Three Hours that Made a Difference
In the introduction to his profound Chumash commentary, Chikrei Lev, Rav Heiman describes how his father raised a Torah true family on American soil. Like millions of others, the Heiman family came to America in search of a better life.
“Reb Aharon Heiman, my grandfather’s older brother, arrived in America in about 1900,” Rav Heiman writes. “After becoming wealthy, he wrote to my grandfather in Europe, Reb Tzvi Hirsh, suggesting he come along with his family and join him in Baltimore where he would help them get started. My grandfather arrived in America in 1917 with his whole family. Among them was my father, Reb Nachum Isser, who was a boy at the time and eventually married my mother, Mrs. Roiza.”
With wife and children to support, Reb Nachum Isser heroically defied all the spiritual hurdles America put in his path.
“Despite the great difficulty experienced by many Jews emigrating to America at that time, and despite the evil environment that influenced them to work on Shabbos and cease studying Torah and observing mitzvos, my father overcame everything and went against the popular, corrupt trend,” Rav Heiman writes. “What inspired him to succeed and hold fast to his belief in the Creator? I think the following story that I heard from him was a deciding factor.
“While a young boy in Zager, Lithuania, my father went to shul one morning and heard someone studying Torah with a pleasant niggun. The pleasing voice beckoned him inside… and he found a young bachur sitting and learning to the accompaniment of a tune. This was Naftoli Riff, the son of the local Rov. For two or three hours, my father sat nearby without moving and only gazing at the inspiring sight. He said that this spectacle influenced him to a huge extent! This experience gave him immense strength to fight and consolidate his will to remain true to Hashem and to His Torah.”
Since most salaried jobs involved chillul Shabbos, Rav Heiman’s father opened a grocery store, one of the few shops in Baltimore that closed on Shabbos. He was outstandingly honest, always taking infinite care to never give anyone an ounce less than he paid for. In keeping with his devotion to Torah, he enrolled his son in one of the very few institutions offering true Torah education in 1936.
“When I was five-years-old,” Rav Heiman recalls, “my father took me to the Chofetz Chaim Cheder in Baltimore. I remember how we climbed up stairs that were so old and dilapidated that I grabbed his arm, fearing I might fall… but the moment I met its director, Rav Chaim Eliezer Samson, all my fears vanished. I felt a special love towards him that remained imprinted within me all my years, even after I went to Lakewood to study with Rav Aharon Kotler. Until this day, I remember the words my father said to Rav Samson at that time: ‘Macht a Yid fun mein kind — Make a Jew out of my son!’ I thank Hashem for inspiring my father to guide me in the way of Torah, the way of goodness and uprightness. May his memory be blessed!”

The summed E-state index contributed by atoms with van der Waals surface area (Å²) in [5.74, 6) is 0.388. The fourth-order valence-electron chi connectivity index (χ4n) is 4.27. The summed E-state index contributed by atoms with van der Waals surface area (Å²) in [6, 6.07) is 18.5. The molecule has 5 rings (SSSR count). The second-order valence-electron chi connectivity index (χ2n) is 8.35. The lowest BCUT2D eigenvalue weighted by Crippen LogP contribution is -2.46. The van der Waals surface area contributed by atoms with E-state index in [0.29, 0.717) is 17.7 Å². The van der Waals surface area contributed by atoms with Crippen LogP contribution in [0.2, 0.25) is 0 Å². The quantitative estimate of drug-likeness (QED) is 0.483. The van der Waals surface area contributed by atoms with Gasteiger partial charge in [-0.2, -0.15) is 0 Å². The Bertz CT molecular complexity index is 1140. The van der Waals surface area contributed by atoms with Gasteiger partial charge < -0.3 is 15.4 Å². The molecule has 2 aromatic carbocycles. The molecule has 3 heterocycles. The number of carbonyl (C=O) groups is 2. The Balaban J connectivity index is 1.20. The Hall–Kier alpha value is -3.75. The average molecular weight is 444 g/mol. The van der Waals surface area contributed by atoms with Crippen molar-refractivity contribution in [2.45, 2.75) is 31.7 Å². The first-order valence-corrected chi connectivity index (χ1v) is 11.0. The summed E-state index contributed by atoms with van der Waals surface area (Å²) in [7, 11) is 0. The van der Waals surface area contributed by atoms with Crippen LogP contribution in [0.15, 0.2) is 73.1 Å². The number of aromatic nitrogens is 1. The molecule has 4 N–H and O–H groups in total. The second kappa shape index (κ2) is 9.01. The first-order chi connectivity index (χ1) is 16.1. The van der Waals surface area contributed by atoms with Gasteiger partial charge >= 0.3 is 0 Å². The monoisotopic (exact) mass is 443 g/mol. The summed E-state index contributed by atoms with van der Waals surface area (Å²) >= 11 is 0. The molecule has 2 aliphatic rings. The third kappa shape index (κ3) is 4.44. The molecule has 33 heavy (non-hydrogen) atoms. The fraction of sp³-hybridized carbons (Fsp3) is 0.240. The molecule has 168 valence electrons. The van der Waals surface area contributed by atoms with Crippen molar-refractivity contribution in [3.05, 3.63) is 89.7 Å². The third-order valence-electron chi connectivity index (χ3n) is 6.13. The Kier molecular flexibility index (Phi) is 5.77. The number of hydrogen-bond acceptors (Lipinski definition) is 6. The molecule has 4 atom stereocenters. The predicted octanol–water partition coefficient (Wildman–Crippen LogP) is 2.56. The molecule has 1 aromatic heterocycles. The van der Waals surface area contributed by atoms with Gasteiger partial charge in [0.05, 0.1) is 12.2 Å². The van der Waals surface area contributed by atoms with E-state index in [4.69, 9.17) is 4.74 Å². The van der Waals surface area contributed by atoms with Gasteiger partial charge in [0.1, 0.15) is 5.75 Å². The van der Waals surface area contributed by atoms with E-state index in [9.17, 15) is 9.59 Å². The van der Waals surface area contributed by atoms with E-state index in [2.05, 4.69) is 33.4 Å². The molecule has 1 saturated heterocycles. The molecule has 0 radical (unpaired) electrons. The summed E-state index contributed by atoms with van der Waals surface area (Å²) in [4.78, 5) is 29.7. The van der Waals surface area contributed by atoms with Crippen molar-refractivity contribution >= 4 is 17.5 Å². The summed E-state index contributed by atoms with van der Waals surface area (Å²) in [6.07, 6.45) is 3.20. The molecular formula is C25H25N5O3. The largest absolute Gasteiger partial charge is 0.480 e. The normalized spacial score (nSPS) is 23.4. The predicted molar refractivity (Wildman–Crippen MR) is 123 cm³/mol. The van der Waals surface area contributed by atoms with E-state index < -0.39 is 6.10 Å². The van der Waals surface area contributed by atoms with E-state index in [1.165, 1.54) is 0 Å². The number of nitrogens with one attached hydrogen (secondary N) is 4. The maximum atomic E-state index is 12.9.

The Ramban writes that the eternity of Yisroel is guaranteed in Hashem’s promise to Yaakov, If Eisav comes to one camp and strikes it, the remaining camp will be a remnant (Bereishis 32:8). Rav Heiman saw the fulfillment of this verse with his own eyes when a tiny remnant of European Jews recreated the Torah world in America, and in his case, Hashem prepared the groundwork years in advance.
Soon after World War I, Rav Samson had arrived in America on a fund raising mission together with the famous Lomza Rov, Rav Leib Gordon, both of them intending to return to Europe at the end of their trip. But Hashem decided otherwise – The Rov of Baltimore, Rav Avrohom Nachman Shwartz, persuaded Rav Samson to remain in Baltimore to direct the cheder he had opened four years earlier.
The cheder thrived under Rav Samson, eventually growing into one of the most important yeshivos ketanos in America. Ten years before World War II, Rav Heiman points out, this was the only cheder in the whole U.S.A. outside of New York, where boys studied Torahthe whole morning.
Until 1944, the cheder only extended to eighth grade. Rav Heiman’s class was the first to break through this barrier and pioneered the extension of the cheder until 12th grade, where its students studied Torah until they were seventeen. Rav Heiman was a local Baltimorian and could have gone home each evening, but he voluntarily stayed in the dorm in order to take part in the yeshivah’s evening seder.
Hashem granted the class with another great chesed by providing it with one of the greatest mechanchim in the country, Rav Yaakov Bobrovski (Rav Yankel Kamenetzker), a talmid muvhak of Rav Boruch Ber Lebovitz, who taught them for four years until the end of grade twelve. He was a great lamdan with a wonderful gift of explaining sevoras and imparted to his talmidim a tremendous geshmak in learning that lasted the rest of their lives.
The yeshiva also had a top-notch moshgiach, Rav Hirsh Diskind (now living in Yerushalayim), a talmid of Rav Yitzchok Hutner. American born and bred, and not much older than the bochurim, he was the most capable of imparting Torah values to the bochurim on their own level. A number of talmidim in Rav Heiman’s class went on to become well-known talmidei chochomim, including Rav Aharon Feldman, Rosh Yeshivah of Ner Yisroel in Baltimore.
Rav Samson prepared his talmidim to be future leaders of Klal Yisroel. To those with potential for public speaking he would say, “The time will come when you may have to speak before an audience; it’s worthwhile to get used to it now.” He sent the best of them to speak on local Yiddish radio stations.
While still sprouting into a true talmid chacham, Rav Heiman was a lively American youngster with an unusual aptitude for baseball. When the Baltimore Orioles baseball team got wind of his skills, they came along to see his ball-whacking skill for themselves.
“Give us a demonstration,” they demanded.
Rav Heiman complied, socking a baseball so far that its landing place was long revered as a baseball landmark. Excited, the team representatives offered to sign him up for their team on the spot.
“Will this involve any work on Friday nights and Saturday?” he asked them.
“Of course,” came the reply. “Those are our peak times.”
“In that case, forget it!” he said.
Off to Lakewood